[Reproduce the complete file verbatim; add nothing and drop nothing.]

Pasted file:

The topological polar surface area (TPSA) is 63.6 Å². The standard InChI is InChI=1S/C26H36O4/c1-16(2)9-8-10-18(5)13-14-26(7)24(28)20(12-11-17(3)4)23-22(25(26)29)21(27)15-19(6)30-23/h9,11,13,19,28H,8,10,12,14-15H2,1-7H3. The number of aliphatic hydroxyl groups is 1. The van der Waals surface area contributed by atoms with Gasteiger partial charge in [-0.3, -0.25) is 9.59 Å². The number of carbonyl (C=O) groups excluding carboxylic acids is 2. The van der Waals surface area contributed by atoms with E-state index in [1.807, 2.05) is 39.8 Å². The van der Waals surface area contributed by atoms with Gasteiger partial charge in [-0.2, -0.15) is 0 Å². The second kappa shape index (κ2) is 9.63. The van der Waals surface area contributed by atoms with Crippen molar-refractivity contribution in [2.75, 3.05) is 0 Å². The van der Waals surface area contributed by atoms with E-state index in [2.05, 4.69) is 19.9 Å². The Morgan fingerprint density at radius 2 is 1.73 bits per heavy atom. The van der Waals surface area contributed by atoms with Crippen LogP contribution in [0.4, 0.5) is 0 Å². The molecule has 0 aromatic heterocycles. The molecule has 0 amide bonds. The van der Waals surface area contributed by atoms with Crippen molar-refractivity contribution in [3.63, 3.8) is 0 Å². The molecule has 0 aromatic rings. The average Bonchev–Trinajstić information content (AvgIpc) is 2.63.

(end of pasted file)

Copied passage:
The topological polar surface area (TPSA) is 63.6 Å². The standard InChI is InChI=1S/C26H36O4/c1-16(2)9-8-10-18(5)13-14-26(7)24(28)20(12-11-17(3)4)23-22(25(26)29)21(27)15-19(6)30-23/h9,11,13,19,28H,8,10,12,14-15H2,1-7H3. The number of aliphatic hydroxyl groups is 1. The van der Waals surface area contributed by atoms with Gasteiger partial charge in [-0.3, -0.25) is 9.59 Å². The number of carbonyl (C=O) groups excluding carboxylic acids is 2. The van der Waals surface area contributed by atoms with E-state index in [1.807, 2.05) is 39.8 Å². The van der Waals surface area contributed by atoms with Gasteiger partial charge in [-0.2, -0.15) is 0 Å². The second kappa shape index (κ2) is 9.63. The van der Waals surface area contributed by atoms with Crippen molar-refractivity contribution in [2.75, 3.05) is 0 Å². The van der Waals surface area contributed by atoms with E-state index in [2.05, 4.69) is 19.9 Å². The Morgan fingerprint density at radius 2 is 1.73 bits per heavy atom. The van der Waals surface area contributed by atoms with Crippen LogP contribution in [0.4, 0.5) is 0 Å². The molecule has 0 aromatic heterocycles. The molecule has 0 amide bonds. The van der Waals surface area contributed by atoms with Crippen molar-refractivity contribution in [3.63, 3.8) is 0 Å². The molecule has 0 aromatic rings. The average Bonchev–Trinajstić information content (AvgIpc) is 2.63.